Because 4chan does not have an archive or a user registration system, the FAQ also contains details on how to keep track of your posts.
2) Know your boards
Of the more than 60 different communities on 4chan, its random imageboard, /b/, is by far the most popular, with nearly 700 million posts as of May 2016. /b/ was the second board Poole added to 4chan in 2003, right after its anime board, /a/. Since then, /b/ has spawned the Anonymous hacker movement and been behind some of the Internet’s most well known pranks. In just the last year, /b/ helped North Korea’s Kim Jong-un win Time magazine’s Person of the Year poll, tried repeatedly to have a creepy old dude win a contest to meet Taylor Swift, and bombarded a Facebook remembrance page for a dead teenager with despicable messages. And yet while all of this may inspire you to make /b/ your top spot, fight the urge. It’s not as glamorous as you think.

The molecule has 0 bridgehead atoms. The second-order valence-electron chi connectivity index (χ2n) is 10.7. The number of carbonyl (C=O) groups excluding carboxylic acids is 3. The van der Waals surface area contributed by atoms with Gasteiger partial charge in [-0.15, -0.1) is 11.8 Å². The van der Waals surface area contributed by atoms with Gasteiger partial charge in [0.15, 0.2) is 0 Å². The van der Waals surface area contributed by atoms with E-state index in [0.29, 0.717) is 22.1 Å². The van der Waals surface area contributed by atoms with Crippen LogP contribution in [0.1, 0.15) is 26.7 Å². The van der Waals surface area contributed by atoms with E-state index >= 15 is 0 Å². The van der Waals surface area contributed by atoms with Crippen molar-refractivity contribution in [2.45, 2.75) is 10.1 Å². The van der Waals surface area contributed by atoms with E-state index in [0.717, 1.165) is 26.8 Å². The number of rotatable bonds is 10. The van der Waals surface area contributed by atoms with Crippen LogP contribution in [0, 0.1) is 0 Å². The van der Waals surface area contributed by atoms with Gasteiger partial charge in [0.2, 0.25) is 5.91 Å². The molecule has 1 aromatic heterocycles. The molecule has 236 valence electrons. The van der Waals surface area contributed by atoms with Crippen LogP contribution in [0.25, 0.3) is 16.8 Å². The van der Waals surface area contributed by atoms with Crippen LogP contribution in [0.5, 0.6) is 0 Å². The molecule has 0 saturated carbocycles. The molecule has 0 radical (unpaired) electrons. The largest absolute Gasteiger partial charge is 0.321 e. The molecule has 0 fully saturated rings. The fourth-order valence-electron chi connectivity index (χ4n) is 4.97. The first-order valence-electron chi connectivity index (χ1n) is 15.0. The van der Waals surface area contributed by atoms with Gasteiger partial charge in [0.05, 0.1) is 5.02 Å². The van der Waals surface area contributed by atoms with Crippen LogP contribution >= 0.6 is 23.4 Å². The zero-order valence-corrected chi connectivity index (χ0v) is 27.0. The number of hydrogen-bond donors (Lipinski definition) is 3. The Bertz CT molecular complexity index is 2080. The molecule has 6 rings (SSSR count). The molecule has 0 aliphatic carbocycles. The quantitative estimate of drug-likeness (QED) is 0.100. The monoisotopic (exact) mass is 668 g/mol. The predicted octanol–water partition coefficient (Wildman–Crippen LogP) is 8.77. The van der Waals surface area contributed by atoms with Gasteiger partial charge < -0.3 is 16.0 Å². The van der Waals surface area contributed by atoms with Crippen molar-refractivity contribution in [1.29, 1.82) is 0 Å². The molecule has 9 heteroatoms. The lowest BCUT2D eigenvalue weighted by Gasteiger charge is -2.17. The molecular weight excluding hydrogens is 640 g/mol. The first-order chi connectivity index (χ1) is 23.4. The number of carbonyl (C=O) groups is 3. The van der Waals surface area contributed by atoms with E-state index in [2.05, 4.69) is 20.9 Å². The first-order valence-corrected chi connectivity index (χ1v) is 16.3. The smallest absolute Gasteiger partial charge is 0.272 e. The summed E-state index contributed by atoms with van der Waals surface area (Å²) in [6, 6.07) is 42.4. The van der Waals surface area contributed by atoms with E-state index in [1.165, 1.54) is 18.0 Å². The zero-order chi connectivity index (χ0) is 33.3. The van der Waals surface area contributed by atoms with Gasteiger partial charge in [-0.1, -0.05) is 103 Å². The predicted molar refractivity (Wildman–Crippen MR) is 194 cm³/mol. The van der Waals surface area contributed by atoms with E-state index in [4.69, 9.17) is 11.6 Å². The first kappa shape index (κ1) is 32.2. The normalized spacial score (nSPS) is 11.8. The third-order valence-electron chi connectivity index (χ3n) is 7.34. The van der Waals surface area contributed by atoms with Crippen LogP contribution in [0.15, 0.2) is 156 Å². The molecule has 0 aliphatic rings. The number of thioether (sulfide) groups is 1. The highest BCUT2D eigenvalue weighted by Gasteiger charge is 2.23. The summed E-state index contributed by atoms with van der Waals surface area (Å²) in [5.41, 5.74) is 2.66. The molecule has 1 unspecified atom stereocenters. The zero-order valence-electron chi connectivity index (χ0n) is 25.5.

For nearly every thread detailing some prank or raid, there are hundreds of others filled with porn, unintelligible rants, and violent imagery. Broaden your horizons with these boards:
Paranormal (/x/): 4chan’s /x/ is like the summer fireside chat that never ends. A place where mysteries are solved, conspiracy theories debunked, and questions about life’s weird occurrences are addressed.
Lesbian, Gay, Bisexual, Transgender (/lgbt/): Launched only on March 18, is the first devoted to a serious societal issue. Users discuss serious topics like reproductive rights, sexuality, and same-sex marriage. Thanks to 4chan’s anonymity, users can open up about personal issues—hair removal, hormone therapy, coming out—without fear of backlash.
Fitness (/fit/): /fit/ is the bench press spotter you’ve always wanted. The community often takes a lighthearted approach to fitness (like posting an image of a massive looking cheeseburger) while providing constructive feedback on workout regimens. /fit/ rallied together in July to have one Australian man banned from his local gym chain after he secretly captured photos of people working out and posted them to Facebook to mock them